“Don’t Forget To Live”

The other day, I found myself giving my boyfriend a serious pep-talk. He was overwhelmed with school, work, illness, and never having enough time for anything. I’m sure many of us can relate. Saddened and disheartened from hearing about his trials, I found myself emotionally breaking down, giving him a pep-talk on how to make the best of life when things aren’t going as planned. Since this talk, I haven’t stopped hearing the echo of my own words in my head, “don’t forget to live.” I think it’s important for all of us to take a second to breathe, and process what I am about to tell you.

Your creator did not put you on this planet to simply suffer and die. Whether you are being overwhelmed with school, money, work, family life, friendships, relationships, whatever it is, you can overcome it.

If you are a student in high school, college, or trade school, undergraduate or graduate, you need to know that no matter how hard you work, you are not defined by your grades. You are much more than a student, you are a person who lives and breathes. Your creator did not put you on this earth for the sole purpose of studying and being miserable. If you’re in school, chances are your creator got you there, and is trying to present you with an opportunity to have a big future. Do your homework and take your exams, but if you turn in something late or get a low grade on a test, it’s not the end of the world. There is life outside of school, and five years from now, it’s really not going to matter what grade you got, so there’s no reason to stress yourself out. Do your best and settle, because you can’t do more than your best.

If you are someone working way too many hours than you feel capable of working, just know that it gets easier. You may feel burnt out, exhausted, and emotional, but every single morning is a chance to start over and begin again. Try to lower your hours, keep a journal, eat a good breakfast, make time for yourself. No matter how busy you may feel, you can’t forget to live.

If you are having trouble with relationships, you needn’t worry. Almost every piece of advice I can give relates to some silly cliche, but they are all too true. If someone loves you enough, they will understand. If you let someone go and it’s meant to be, they’ll come back. You can’t worry about what the other person or party is thinking or doing, all you can do is manage yourself. Do what you think is right, and if they love you enough, they will understand.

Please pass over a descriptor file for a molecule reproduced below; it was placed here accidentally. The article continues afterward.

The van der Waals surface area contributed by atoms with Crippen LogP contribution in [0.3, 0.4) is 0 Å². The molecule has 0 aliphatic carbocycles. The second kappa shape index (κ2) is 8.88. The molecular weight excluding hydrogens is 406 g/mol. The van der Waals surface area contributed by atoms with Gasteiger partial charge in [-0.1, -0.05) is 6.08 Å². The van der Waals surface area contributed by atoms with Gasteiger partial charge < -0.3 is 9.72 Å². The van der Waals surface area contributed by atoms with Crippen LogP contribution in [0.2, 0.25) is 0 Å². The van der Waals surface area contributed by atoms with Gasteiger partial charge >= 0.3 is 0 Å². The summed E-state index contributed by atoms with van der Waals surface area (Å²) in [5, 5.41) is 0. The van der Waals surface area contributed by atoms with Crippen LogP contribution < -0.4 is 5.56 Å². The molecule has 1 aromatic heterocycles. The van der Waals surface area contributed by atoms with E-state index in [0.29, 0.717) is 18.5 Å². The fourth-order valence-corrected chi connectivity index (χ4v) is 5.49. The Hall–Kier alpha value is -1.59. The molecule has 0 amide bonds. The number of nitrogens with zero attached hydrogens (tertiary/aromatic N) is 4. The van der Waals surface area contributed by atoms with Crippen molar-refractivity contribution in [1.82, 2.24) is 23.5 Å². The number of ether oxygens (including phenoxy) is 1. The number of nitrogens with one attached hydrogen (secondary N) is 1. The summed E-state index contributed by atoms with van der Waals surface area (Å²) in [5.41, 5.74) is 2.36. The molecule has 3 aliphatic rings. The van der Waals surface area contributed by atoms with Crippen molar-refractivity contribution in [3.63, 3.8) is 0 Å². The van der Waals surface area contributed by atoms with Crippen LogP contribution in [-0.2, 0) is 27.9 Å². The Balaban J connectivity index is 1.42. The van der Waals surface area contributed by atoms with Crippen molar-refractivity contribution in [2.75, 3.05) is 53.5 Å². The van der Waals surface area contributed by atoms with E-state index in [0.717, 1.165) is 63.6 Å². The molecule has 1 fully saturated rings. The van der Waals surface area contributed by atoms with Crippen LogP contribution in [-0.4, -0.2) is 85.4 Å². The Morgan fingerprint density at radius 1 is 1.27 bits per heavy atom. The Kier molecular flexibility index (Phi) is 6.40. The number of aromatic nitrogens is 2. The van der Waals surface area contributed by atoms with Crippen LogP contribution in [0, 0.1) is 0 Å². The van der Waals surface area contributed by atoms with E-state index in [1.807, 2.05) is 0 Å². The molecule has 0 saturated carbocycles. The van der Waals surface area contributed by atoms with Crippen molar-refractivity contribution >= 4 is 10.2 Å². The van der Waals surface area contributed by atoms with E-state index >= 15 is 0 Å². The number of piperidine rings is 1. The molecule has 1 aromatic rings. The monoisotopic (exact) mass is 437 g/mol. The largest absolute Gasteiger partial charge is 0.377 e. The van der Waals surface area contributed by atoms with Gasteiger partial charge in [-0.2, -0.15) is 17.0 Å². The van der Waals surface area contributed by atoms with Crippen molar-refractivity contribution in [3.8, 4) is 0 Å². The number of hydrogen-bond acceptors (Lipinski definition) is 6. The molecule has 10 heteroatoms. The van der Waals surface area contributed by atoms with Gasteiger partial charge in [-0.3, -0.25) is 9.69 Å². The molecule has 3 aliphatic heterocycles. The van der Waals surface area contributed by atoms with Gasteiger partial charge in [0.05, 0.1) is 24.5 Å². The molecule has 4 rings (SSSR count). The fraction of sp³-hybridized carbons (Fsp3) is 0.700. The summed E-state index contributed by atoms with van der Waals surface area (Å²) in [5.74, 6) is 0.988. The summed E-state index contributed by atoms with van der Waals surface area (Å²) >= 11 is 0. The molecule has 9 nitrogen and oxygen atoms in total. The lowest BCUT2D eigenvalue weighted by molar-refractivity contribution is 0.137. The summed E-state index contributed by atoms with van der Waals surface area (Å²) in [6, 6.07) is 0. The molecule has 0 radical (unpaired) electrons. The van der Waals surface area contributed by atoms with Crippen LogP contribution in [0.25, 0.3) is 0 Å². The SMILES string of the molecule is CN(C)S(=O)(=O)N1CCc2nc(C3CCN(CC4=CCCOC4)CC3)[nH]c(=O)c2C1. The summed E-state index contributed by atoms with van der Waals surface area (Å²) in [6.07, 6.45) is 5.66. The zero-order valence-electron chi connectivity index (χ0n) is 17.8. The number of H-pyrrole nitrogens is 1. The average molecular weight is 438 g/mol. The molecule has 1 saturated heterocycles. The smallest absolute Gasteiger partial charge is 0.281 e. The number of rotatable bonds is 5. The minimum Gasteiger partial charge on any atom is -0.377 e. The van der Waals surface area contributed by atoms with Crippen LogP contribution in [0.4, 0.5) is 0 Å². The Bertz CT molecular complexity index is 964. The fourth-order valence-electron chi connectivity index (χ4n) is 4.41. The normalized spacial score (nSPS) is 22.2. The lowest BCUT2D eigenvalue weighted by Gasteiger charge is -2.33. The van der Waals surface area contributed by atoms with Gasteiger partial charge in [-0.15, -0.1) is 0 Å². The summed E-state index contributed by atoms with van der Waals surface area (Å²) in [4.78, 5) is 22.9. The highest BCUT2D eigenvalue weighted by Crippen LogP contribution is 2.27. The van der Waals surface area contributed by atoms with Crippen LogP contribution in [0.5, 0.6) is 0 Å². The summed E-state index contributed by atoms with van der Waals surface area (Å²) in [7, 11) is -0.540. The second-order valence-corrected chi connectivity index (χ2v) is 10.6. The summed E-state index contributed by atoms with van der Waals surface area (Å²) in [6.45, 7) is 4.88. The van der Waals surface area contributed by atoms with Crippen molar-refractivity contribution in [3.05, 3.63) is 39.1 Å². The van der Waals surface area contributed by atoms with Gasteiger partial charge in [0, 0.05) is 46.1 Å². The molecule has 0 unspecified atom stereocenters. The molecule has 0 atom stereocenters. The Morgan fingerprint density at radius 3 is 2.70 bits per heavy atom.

Something I heard from a friend was that in the midst of everything, you need to make time for yourself. It’s like those directions they give on airplanes before take-off. In case of cabin pressure failure, the oxygen masks fall down. They always tell you to put yours on first, because you can’t help others if you yourself aren’t getting enough oxygen. This applies to nearly everything in life. Take time to recuperate, recharge, slow down. If you don’t, you won’t be at your best, and you won’t be able to help other people. I stand true to this point still to this day. It doesn’t matter what it looks like in your life, you do what you need to do. People might judge, get mad, or not understand, but it doesn’t matter, it’s not their life, not their mental health. Take a day off work, take a day off school, go for a walk, call up an old friend, lay in bed and watch a movie, get fresh air. Take care of yourself so you can take care of others.

Not taking care of yourself is a vicious cycle. Forgetting to live is the biggest mistake you could make. If you don’t remember to slow down, you’ll eventually end up in a world where everything is a blur, and you won’t remember the journey. Take your time and breathe. Life is worth living, but it’s not worth being stressed over insignificant, unimportant, trivial things. Whatever you are going through, I know you can do it. I know you will find a way, and I ask that you don’t forget to take care of yourself along your journey. I’m telling you that of all things to remember, please don’t forget to live.







I will never forget that night.